With the exception of Mr. Scott, none of the other Council Members would consider offering alternative term-limit and pay amendments when I brought the subject earlier this year. Over the past month there has been significant political maneuvering by the Council Members that oppose these amendments. Regarding the Council pay freeze amendment to the Personnel Ordinance that I originally introduced (, the Mayor subsequently modified it and introduced it as his own ( Someone has also initiated a PAC to oppose the amendments and has recruited volunteers to share talking points opposing the amendments. This activity leads me to believe that the rest of Council will not support any of the reforms embodied in the amendments unless the voters pass Issues 28 and 29. Given this disposition, my desire is to see Issues 28 and 29 passed by the voters. I would then push to convene a charter review committee to address the concerns that I outlined above. Without voter action, I do not think Council will act and no reforms will be implemented.

    With regard to the “war chest” comment, you can review finance reports online by visiting the Board of Elections website. You can find the report I referenced in my comments here:

    The one thing that I would like to reiterate from my comments at the end of the meeting Tuesday night is that we all need to remember that term limits and pay adjustments for Council do not affect the city staff that is actually serving our citizens on a daily basis. As Council Members we are policy makers and our only statutory requirements are to attend two Council meetings every month. I do not believe the quality of service from out City Employees will change at all if these Issues pass on November 6th.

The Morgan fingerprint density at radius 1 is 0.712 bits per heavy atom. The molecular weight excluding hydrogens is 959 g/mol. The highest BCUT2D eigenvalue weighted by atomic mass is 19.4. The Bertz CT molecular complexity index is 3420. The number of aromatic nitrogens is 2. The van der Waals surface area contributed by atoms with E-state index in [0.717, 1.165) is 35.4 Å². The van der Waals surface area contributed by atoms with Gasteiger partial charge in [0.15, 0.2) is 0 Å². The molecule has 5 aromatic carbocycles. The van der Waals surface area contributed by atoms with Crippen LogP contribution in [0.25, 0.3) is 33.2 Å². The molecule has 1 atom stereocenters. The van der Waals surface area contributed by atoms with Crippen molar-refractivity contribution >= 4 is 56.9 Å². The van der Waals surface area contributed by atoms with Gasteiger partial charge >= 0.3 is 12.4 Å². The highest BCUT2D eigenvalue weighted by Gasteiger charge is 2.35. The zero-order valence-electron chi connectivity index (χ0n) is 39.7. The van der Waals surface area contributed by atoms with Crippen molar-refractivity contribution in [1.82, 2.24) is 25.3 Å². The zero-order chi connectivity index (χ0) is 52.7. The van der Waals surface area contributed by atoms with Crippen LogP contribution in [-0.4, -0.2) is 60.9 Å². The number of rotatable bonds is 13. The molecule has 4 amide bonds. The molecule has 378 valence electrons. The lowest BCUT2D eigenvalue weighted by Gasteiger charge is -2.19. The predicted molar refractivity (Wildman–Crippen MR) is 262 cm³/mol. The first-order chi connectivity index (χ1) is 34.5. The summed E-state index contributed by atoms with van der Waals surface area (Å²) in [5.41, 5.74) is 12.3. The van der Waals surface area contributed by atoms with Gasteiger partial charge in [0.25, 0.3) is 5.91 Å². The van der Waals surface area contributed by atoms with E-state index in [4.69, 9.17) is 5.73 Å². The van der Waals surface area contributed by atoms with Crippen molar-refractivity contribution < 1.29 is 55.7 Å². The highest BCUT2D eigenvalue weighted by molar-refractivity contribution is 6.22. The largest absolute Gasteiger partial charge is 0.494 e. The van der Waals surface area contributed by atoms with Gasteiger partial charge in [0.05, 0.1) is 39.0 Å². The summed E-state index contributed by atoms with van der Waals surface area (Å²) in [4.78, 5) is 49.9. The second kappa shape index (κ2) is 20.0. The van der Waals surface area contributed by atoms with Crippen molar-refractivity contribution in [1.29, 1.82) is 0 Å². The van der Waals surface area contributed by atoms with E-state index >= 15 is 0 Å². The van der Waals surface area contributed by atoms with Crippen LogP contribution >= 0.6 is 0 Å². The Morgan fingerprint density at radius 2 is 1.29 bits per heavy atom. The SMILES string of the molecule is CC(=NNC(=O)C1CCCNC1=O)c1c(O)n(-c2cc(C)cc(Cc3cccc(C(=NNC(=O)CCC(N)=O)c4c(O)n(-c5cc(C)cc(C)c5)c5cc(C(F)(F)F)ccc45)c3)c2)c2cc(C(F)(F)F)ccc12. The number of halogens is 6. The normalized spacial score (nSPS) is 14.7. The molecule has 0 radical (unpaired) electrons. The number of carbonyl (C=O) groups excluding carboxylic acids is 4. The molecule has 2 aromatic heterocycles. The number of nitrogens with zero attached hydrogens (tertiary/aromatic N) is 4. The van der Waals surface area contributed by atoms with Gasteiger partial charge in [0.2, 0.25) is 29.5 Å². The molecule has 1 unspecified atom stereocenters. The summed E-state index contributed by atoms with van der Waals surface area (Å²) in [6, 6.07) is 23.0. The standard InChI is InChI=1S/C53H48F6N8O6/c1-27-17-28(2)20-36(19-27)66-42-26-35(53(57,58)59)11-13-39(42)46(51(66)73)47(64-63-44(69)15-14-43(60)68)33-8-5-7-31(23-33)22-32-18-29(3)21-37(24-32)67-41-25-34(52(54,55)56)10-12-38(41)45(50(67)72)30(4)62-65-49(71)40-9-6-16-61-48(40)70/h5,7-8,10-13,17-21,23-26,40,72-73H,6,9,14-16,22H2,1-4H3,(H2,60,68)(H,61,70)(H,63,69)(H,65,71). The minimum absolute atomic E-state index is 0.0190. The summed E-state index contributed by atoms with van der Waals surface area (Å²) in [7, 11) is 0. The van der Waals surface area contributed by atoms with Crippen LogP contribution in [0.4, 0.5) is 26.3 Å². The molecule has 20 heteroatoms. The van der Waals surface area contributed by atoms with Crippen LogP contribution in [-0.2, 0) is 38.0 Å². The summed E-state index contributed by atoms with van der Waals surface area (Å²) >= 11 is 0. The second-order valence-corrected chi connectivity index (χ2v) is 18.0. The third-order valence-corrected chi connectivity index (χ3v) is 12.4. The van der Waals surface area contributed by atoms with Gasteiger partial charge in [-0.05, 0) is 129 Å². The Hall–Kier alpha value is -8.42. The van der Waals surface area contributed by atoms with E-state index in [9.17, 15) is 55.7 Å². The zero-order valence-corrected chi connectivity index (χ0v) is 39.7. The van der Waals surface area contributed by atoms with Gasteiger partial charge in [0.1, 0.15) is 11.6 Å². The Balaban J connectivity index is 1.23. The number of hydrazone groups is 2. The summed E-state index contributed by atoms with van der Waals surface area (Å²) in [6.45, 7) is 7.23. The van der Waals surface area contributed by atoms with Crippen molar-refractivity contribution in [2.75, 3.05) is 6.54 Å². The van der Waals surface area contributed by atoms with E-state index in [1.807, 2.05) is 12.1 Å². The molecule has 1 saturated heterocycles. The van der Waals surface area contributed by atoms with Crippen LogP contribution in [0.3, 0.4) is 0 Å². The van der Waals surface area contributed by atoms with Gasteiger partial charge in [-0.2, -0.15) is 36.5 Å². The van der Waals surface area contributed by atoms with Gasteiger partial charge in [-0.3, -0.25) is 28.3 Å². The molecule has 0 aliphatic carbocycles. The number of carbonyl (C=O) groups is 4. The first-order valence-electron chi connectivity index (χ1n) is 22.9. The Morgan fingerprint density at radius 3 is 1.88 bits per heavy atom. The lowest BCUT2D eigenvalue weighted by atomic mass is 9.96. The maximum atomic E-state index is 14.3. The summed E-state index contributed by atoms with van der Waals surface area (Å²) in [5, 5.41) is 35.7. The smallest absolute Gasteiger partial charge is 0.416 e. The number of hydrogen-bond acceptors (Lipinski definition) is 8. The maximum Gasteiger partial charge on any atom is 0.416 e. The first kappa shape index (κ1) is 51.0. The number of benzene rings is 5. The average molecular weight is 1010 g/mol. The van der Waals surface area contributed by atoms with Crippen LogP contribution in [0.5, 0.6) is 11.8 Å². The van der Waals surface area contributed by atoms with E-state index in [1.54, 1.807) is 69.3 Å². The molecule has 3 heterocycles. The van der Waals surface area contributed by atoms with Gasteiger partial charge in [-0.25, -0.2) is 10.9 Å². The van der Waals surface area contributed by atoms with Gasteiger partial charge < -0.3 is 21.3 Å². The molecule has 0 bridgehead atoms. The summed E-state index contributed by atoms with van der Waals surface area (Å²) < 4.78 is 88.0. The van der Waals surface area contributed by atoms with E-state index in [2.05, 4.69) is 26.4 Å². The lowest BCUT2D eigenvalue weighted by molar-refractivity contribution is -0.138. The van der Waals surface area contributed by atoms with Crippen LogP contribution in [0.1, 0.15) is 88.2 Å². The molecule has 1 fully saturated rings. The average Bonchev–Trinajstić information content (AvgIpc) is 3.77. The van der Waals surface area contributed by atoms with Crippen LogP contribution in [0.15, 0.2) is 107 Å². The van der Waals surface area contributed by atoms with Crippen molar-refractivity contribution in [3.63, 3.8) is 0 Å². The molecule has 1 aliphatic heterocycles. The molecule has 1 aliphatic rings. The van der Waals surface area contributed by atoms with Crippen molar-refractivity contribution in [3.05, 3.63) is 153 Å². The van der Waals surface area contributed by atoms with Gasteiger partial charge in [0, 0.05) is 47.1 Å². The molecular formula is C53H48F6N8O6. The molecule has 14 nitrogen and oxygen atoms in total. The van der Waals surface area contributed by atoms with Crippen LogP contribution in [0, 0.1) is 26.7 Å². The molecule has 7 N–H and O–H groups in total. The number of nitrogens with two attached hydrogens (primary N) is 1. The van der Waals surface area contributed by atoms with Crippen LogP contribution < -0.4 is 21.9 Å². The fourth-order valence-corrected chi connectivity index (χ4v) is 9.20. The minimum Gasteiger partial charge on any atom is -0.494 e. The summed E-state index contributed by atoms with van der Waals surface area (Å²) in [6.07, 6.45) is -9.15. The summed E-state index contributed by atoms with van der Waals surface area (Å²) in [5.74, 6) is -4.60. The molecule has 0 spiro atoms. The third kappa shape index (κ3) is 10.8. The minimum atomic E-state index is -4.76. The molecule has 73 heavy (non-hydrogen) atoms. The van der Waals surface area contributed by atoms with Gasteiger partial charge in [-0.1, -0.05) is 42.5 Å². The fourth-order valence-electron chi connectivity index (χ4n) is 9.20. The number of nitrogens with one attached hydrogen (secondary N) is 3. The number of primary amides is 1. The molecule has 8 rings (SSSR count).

Given your experience running for School Board, I would also be interested to hear your thoughts on a comparison between our School Board members salary and that of City Council Members given that the School Board has a larger budget, serves more citizens, and has fewer members.

    I would be happy to discuss this further with you or any other residents that would like to know more about my views on these issues. I can be reached at or 937-490-9322.



  • Mark

    Mike, first of all, I want to say that I appreciate your website and the attention you give to Kettering issues. It was interesting to watch the video of the City Council comments on these two issues. This is my first reply to one of your posts.

    I also appreciate that Mr. Webb took the time to explain his position – in the meeting and then again in a reply to your website post. I wish more of our council members were more attentive to the voices/concerns of the citizens they represent.